Dental factors namely trauma due to sharp teeth, less than ideal fillings, badly fitting dentures or unsuitable denture-bearing tissue, and loose anchoring attachments contribute to the etiology of oral SCC.[26],[27],[28] Dental trauma as a risk factor was statistically significant (P = 0.000) with an increased risk seen in samples who have dental trauma [Table 1]. A review relating cancer to trauma by Monkman et al. found no evidence to suggest that single uncomplicated trauma can cause cancer. However, they concluded that trauma in combination with other factors may act as a co-carcinogen. There was adequate evidence suggesting that metastatic spread of malignant tumors can be affected by trauma.[29] Early recognition of the lesions in oral soft tissues caused due to dental irritation as well as multidisciplinary management may help in the prognosis of these cases.[26]

Early detection of precancerous lesion was absent in all the study patients due to lack of timely oral screening.[2] No significant difference was seen in dental visit among both the groups [Table 1].

An increased risk of oral and pharyngeal cancer was seen in samples who have stress associated with their current health problem [Table 2]. In a study by Llewellyn et al.,[30] it was found that the risk of delay in presentation among younger patients with oral cancer was also 7-fold higher for patients reporting stress in the period prior to diagnosis. This may be because of other commitments at work or home preventing the patient from attending to symptoms more carefully or indeed making the time to visit a health care professional. Stress is unfortunately a symptom of modern life but may be responsible for longer delays in diagnosis.

Current evidence suggests that damage to genetic blueprint of cells (DNA) can cause cancer.[31] Some of these changes may be inherited from our parents while others may be caused by environmental factors.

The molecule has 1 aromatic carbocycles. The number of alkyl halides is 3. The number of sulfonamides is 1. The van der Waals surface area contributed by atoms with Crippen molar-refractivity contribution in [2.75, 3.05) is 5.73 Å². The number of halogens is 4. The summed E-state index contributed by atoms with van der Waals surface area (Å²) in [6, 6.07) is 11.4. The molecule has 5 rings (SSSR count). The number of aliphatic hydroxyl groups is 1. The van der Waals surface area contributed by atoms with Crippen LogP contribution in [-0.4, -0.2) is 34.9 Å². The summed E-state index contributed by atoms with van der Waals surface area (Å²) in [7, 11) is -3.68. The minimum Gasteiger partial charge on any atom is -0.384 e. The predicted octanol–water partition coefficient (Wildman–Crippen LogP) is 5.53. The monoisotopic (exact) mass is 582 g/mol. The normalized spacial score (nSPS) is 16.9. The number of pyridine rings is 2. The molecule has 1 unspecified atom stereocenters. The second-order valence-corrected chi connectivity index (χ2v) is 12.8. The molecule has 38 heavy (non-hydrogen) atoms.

Onset of cancer at an early age is thought to be an indicator of hereditary cancer.[32] Studies have shown higher familial risks in first-degree relatives where the cancer was diagnosed at a young age.[33],[34] Increased risk more than 2-fold in siblings is seen if the onset occurred before age 50.[35] However, in this study, we found that more control samples (48%) had family history of cancer than case samples (26%) [Table 3]. A possible reason to explain this is that control subjects were mostly people who accompanied cases and were their relatives.

Environmental factors can include a wide range of exposures, such as lifestyle factors (nutrition, tobacco use, physical activity, etc.), naturally occurring exposures (ultraviolet light, radon gas, infectious agents, etc.), medical treatments (radiation and medicines including chemotherapy, hormone drugs, drugs that suppress the immune system, etc.), workplace exposures, household exposures, and pollution. In this study, risk of lifestyle factors was found to be statistically significant. However, only 40% of both case and control samples were exposed to naturally occurring environmental carcinogens and workplace exposures. Fifty-eight percent of both the groups were exposed to pollution [Table 3]. None of them had any previous medical treatments that could be termed under environmental carcinogens. Household exposures were seen in 27% and 32% of the case and control samples, respectively. However, all the other factors (naturally occurring exposures, medical treatments, workplace, household exposure, and pollution) were not found to be significant.